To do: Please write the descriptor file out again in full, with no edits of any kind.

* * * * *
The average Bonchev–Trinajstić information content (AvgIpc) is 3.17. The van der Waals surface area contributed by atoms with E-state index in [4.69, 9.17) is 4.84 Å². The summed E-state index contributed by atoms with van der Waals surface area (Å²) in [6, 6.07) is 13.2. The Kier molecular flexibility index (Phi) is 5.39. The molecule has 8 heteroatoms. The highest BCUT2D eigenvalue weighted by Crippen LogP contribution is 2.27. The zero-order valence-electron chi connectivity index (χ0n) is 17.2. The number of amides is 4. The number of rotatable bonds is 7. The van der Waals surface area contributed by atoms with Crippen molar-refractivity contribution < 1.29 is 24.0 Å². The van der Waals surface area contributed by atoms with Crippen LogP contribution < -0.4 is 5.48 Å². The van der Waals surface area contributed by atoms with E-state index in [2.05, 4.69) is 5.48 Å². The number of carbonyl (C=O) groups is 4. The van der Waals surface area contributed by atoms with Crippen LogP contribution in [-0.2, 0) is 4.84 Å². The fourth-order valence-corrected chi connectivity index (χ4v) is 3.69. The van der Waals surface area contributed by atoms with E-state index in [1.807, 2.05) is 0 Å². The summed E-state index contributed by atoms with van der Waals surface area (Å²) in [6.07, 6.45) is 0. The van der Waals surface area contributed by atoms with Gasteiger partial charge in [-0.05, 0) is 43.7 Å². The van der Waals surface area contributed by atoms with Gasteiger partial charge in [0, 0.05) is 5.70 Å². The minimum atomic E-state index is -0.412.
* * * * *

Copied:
The average Bonchev–Trinajstić information content (AvgIpc) is 3.17. The van der Waals surface area contributed by atoms with E-state index in [4.69, 9.17) is 4.84 Å². The summed E-state index contributed by atoms with van der Waals surface area (Å²) in [6, 6.07) is 13.2. The Kier molecular flexibility index (Phi) is 5.39. The molecule has 8 heteroatoms. The highest BCUT2D eigenvalue weighted by Crippen LogP contribution is 2.27. The zero-order valence-electron chi connectivity index (χ0n) is 17.2. The number of amides is 4. The number of rotatable bonds is 7. The van der Waals surface area contributed by atoms with Crippen molar-refractivity contribution < 1.29 is 24.0 Å². The van der Waals surface area contributed by atoms with Crippen LogP contribution < -0.4 is 5.48 Å². The van der Waals surface area contributed by atoms with E-state index in [2.05, 4.69) is 5.48 Å². The number of carbonyl (C=O) groups is 4. The van der Waals surface area contributed by atoms with Crippen LogP contribution in [-0.2, 0) is 4.84 Å². The fourth-order valence-corrected chi connectivity index (χ4v) is 3.69. The van der Waals surface area contributed by atoms with E-state index in [1.807, 2.05) is 0 Å². The summed E-state index contributed by atoms with van der Waals surface area (Å²) in [6.07, 6.45) is 0. The van der Waals surface area contributed by atoms with Gasteiger partial charge in [-0.05, 0) is 43.7 Å². The van der Waals surface area contributed by atoms with Gasteiger partial charge in [0, 0.05) is 5.70 Å². The minimum atomic E-state index is -0.412.